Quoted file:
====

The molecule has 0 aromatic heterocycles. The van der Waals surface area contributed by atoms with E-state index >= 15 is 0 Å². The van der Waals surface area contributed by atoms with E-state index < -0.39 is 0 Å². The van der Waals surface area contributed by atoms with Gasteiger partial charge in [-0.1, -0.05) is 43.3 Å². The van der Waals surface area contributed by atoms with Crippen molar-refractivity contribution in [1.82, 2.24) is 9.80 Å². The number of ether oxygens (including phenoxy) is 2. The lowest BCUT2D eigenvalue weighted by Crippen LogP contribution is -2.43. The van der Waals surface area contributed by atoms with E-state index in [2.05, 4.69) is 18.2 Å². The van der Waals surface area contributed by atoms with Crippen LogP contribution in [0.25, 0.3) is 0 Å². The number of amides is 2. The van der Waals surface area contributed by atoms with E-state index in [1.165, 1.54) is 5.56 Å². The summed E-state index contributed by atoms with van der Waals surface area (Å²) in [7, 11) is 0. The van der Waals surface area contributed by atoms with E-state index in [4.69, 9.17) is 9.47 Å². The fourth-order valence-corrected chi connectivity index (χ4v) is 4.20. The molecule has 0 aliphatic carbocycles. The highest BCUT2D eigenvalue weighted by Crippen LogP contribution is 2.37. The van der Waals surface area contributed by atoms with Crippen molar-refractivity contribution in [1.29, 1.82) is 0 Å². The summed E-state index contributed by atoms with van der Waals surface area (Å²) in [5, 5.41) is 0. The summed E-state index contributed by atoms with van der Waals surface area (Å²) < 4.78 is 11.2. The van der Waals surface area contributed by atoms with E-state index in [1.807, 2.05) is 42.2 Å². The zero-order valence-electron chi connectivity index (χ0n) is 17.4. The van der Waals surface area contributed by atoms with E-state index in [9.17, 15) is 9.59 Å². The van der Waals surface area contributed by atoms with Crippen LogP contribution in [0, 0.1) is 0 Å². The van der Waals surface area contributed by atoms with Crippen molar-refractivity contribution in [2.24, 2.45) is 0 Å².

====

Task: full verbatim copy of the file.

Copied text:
The molecule has 0 aromatic heterocycles. The van der Waals surface area contributed by atoms with E-state index >= 15 is 0 Å². The van der Waals surface area contributed by atoms with E-state index < -0.39 is 0 Å². The van der Waals surface area contributed by atoms with Gasteiger partial charge in [-0.1, -0.05) is 43.3 Å². The van der Waals surface area contributed by atoms with Crippen molar-refractivity contribution in [1.82, 2.24) is 9.80 Å². The number of ether oxygens (including phenoxy) is 2. The lowest BCUT2D eigenvalue weighted by Crippen LogP contribution is -2.43. The van der Waals surface area contributed by atoms with E-state index in [2.05, 4.69) is 18.2 Å². The van der Waals surface area contributed by atoms with Crippen LogP contribution in [0.25, 0.3) is 0 Å². The number of amides is 2. The van der Waals surface area contributed by atoms with E-state index in [1.165, 1.54) is 5.56 Å². The summed E-state index contributed by atoms with van der Waals surface area (Å²) in [7, 11) is 0. The van der Waals surface area contributed by atoms with E-state index in [4.69, 9.17) is 9.47 Å². The fourth-order valence-corrected chi connectivity index (χ4v) is 4.20. The molecule has 0 aliphatic carbocycles. The highest BCUT2D eigenvalue weighted by Crippen LogP contribution is 2.37. The van der Waals surface area contributed by atoms with Crippen molar-refractivity contribution in [1.29, 1.82) is 0 Å². The summed E-state index contributed by atoms with van der Waals surface area (Å²) in [5, 5.41) is 0. The summed E-state index contributed by atoms with van der Waals surface area (Å²) < 4.78 is 11.2. The van der Waals surface area contributed by atoms with E-state index in [1.807, 2.05) is 42.2 Å². The zero-order valence-electron chi connectivity index (χ0n) is 17.4. The van der Waals surface area contributed by atoms with E-state index in [9.17, 15) is 9.59 Å². The van der Waals surface area contributed by atoms with Crippen LogP contribution in [0, 0.1) is 0 Å². The van der Waals surface area contributed by atoms with Crippen molar-refractivity contribution in [2.24, 2.45) is 0 Å².